October 30, 2002
Members Present: Gipp, Morrill, Sherwood for Giroux, Engel, Kommers,
Schlotzhauer, Linker, Leech, Taylor, Stewart, Jones, Nehrir, Conant,
McMahon, Cloninger for Amend, Levy, Bogar, Bond, Jelinski, Idzerda,
Pratt, Fisher, Prawdzienski, Kempcke.

Members Absent: Young, White, Anderson, Howard, Chem Engr, Comp Sci,
Lefcort, Locke, Engl, Lynch, Lynes-Hayes, Knight, Hoffman.

Others Present: Faculty Affairs Chair Metz, Bandyopadhyay, Fedock.

The meeting was called to order by Chair Elect Warren Jones.  The
minutes of the October 16, 2002, Faculty Council meeting were approved
as distributed.

Chair's report - Warren Jones.
    - MSU held an all-day town hall meeting October 23.
    Representatives from the four MSU units, legislators, business
    representatives, and others were in attendance.
         - The support voiced for higher education by the business
         community leaders was encouraging.  The negative stance of
         some legislators was disappointing.
         - Some Faculty Council members were surprised by the emphasis
         put upon distance education by Commissioner Crofts.
         There was disappointment among those who attended at least
         part of the meeting that they didn't hear Gamble's early
         remarks; this was viewed as an opportunity for the president
         to make a clear presentation of MSU's vision and position.
    - The Montana Associated Students has distributed a Montana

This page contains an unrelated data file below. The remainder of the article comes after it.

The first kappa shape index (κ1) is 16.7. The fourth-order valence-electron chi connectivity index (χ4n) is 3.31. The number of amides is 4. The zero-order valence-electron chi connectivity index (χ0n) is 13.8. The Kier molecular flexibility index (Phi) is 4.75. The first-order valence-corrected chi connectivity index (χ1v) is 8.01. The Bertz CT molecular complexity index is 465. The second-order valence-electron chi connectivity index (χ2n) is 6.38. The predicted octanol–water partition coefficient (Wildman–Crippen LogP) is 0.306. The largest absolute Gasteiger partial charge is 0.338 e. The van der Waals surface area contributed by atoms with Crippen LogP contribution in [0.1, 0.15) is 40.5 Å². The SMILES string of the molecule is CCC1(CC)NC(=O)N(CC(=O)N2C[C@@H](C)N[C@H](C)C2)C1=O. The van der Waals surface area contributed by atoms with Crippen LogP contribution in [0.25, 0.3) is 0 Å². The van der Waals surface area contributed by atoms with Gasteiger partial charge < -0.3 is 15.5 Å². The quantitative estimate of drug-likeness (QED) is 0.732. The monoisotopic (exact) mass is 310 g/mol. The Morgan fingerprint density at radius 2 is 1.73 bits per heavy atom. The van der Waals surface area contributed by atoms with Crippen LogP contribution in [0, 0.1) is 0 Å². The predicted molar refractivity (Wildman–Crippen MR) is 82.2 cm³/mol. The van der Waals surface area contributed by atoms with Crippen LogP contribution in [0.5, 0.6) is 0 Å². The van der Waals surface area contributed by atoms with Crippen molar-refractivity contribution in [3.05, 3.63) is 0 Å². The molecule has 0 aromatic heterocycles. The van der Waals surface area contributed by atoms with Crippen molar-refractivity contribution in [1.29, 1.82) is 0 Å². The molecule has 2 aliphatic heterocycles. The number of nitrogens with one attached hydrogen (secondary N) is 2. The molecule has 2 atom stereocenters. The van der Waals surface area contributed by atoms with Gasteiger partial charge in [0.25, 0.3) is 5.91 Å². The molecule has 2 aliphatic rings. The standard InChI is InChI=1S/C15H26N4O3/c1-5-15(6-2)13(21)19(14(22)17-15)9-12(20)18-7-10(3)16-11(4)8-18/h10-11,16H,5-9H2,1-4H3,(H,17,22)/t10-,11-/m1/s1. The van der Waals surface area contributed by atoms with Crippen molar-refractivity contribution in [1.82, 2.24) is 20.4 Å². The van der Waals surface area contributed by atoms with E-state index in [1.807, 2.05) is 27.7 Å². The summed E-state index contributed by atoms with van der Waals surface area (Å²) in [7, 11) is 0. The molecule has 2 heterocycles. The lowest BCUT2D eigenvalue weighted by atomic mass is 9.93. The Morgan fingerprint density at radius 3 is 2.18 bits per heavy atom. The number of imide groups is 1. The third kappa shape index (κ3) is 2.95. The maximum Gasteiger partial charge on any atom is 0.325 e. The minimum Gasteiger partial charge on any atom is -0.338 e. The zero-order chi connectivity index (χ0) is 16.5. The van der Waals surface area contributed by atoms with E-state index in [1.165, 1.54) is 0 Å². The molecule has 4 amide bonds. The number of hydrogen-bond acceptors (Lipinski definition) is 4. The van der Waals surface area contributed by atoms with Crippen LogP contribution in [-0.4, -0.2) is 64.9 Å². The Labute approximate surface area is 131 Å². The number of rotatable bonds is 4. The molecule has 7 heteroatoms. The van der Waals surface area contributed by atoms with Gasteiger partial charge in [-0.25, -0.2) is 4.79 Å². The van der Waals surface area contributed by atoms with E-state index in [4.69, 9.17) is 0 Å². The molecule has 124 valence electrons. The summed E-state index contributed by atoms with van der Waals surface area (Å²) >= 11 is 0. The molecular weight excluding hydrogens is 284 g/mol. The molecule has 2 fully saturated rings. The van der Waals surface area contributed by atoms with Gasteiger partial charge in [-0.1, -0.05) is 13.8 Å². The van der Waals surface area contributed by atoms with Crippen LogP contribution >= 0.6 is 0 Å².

Student Voter Guide around campus.  It can be accessed at
    - Retention of students and the role faculty play in it is still
    on the agenda.  The Executive Summary of the Student Entrance and
    Transition Initiative (May 30, 2002) was distributed.  Warren will
    make the report available to those interested in it.
    - In response to a query about anticipated attendance at the
    November 27 Faculty Council meeting, it was agreed to cancel the
    meeting because of a probable lack of a quorum.
    - Clayton Marlow and Tom Wessel were invited to attend Faculty
    Council next week to discuss the Morrill Act.  Because of a class
    conflict, Dr. Wessel will not be able to attend, and Warren was
    unable to contact Dr. Marlow.  Instead, Provost Dooley and
    Director of Planning and Analysis Rimpau will be invited to
    discuss the UPBAC process and data-gathering support that can be
    offered by the Office of Planning and Analysis.

Faculty Affairs Committee report - Walter Metz.
    - The academic deans voiced concern about some sections of the
    post-tenure review proposal.  Dean Acord attended the October 24
    UGC Steering Committee meeting to share these concerns, and
    Faculty Affairs is addressing them.
    - An addition to Faculty Handbook Section 1312.00 (Conciliation
    and Grievance - Deadlines for Filing) was presented: If
    notification by the Provost and Vice President for Academic
    Affairs is made less than thirty (30) days before the end of a
    faculty member's contract period, the faculty member's right to
    file a complaint will be extended to October 1 of the following
    contract period.
         - The policy was approved as an interim policy by Faculty
         Council in April, 2001.  The change was deemed necessary in
         cases where a decision is made in May, and then having the
         summer months in between the decision and the possibility of
         a grievance hearing.
         - Jack Jelinski moved forwarding the policy to faculty, by
         means of the STAFF BULLETIN, for comment.  The motion was
         seconded and carried.

Liberal Studies degree program - Ralph Johnson, Abigail Dachs, Michael